Everybody hates TLA's (Three Letter Acronyms), so we take the mystery out of braking system jargon.
The most common is ABS (Anti-Lock Brake System). When the brakes are applied very hard, such as an emergency stop and the wheel locks (stops rolling) your ability to steer and slow the car is diminished. The tyre’s greatest grip for steering and braking is obtained when the brakes keep the wheel rolling, close to the point of locking, but not actually locking. ABS has sensors in the wheels that detect when an individual wheel locks and the ABS then momentarily releases the brakes on that wheel to get it rolling, then it instantly re-applies the brakes to keep the wheel on the threshold of locking. It does this around 15 times a second.
Although ABS is a braking system it also improves the steering in an emergency as the rolling wheels allow the car to be steered away from an obstacle and trouble. ABS is particularly good on wet slippery roads as it optimises braking and reduces the braking distances.
The downside to this technology is that when it does operate the system sends a pressure pulse up the brake pedal that can be felt by the driver and although it can be disconcerting it is totally normal. You must keep pushing the brake pedal as hard as you can until you have steered out of trouble.
ESC (Electronic Stability Control) which is also known by many other names that vehicle manufacturers call their systems. These names include VSC (Vehicle Stability Control), DSC (Dynamic Stability Control), ESP (Electronic Stability Program), VSA (Vehicle Stability Assist) but they are all substantially the same technology. It piggy backs on the ABS system, using the ABS’s sensors, plus other components to detect when the vehicle is starting to slide, then it de-powers the engine and applies the brakes to individual wheels to bring the vehicle back under control.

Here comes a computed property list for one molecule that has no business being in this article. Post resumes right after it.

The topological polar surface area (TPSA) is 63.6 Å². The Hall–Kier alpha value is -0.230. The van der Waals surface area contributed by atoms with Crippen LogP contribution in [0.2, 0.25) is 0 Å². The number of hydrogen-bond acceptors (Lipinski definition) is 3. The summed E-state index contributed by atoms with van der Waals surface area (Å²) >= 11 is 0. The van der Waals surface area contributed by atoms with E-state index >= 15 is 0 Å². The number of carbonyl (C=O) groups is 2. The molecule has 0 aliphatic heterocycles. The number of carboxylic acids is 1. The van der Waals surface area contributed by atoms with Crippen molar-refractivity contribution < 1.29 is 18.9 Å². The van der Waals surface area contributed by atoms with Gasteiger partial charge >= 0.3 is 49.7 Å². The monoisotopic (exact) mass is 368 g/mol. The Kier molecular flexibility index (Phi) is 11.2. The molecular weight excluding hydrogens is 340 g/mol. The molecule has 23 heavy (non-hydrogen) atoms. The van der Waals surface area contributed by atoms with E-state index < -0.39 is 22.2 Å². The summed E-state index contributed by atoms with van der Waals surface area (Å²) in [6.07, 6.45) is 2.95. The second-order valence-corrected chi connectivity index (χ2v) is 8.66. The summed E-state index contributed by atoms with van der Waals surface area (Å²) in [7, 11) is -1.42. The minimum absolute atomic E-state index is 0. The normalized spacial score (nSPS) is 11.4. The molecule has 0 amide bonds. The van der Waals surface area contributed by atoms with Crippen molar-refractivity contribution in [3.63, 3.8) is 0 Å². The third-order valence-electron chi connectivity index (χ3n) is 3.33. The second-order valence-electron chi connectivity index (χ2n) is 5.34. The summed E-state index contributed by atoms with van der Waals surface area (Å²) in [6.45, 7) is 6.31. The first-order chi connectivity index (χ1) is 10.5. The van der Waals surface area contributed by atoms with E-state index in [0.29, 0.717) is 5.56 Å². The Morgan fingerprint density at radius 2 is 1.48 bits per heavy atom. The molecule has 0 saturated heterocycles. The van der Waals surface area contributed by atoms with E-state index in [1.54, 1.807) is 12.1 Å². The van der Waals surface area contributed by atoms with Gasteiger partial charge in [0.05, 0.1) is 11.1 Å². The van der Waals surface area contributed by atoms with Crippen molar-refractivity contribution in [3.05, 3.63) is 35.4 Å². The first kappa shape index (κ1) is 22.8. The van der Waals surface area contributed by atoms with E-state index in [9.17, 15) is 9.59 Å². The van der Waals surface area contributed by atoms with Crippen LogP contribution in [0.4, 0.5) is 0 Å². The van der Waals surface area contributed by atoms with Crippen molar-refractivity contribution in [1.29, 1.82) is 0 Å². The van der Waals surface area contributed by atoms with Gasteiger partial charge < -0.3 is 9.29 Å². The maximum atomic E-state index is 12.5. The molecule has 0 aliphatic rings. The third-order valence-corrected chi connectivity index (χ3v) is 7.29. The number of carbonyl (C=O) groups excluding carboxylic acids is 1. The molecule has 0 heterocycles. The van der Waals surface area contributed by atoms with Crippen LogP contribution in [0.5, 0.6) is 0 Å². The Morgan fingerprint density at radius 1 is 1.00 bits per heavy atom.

With computer power at a substantial level nowadays, and the quality of the actuating process that makes it all work, ESC can process and correct in milliseconds, faster than human intervention and with accuracy that is quite astounding. ESC represents the first substantial steps towards intelligent crash avoidance technology and can be found accompanied by the suite of other safety technologies including air bags, pre-tensioning seat belts, active headrests, roll over detection, lane change detection and there's even more on the horizon! Our local manufacturers now include ESC on most models too so it's great to see the technology on the local products allowing them to achieve 5 star crash ratings.
BA (Brake Assist) monitors how quickly the brake pedal is pressed, to determine if the driver is panic braking. When it detects this it instantly boosts the brake pressure to the maximum and holds it there as long as the driver has their foot on the brake pedal to give the shortest braking distance. This system also over comes the problem of increased braking distance caused where vibrations from the activation of the ABS unsettles the driver and cause them to lessen their foot’s pressure on the brake pedal.
EBD (Electronic Brake Distribution) manages the front to rear brake pressure balance so that conditions such as cornering with an uneven load or rough road surfaces does not cause the brakes to lock and require the ABS to manage the locked wheel.
The stability of a vehicle is affected by anything that causes the tyre to lose grip with the road and this can happen when too much power is applied. Although not a braking system it works with the brakes on some occasions as the TCS (Traction Control System) monitors when one wheel is spinning faster than the other wheels under acceleration and then it depowers the engine or uses the brakes to grab the spinning wheel or a combination of both to restore tyre grip and traction.
RSC (Roll Stability Control) uses roll sensors to measure the angle of the body and when it tilts beyond a critical angle and is likely to roll it depowers the engine while at the same time severely applying the brakes to one side of the car to induce understeer to pull that side of car back around and allow it to come back on all 4 wheels.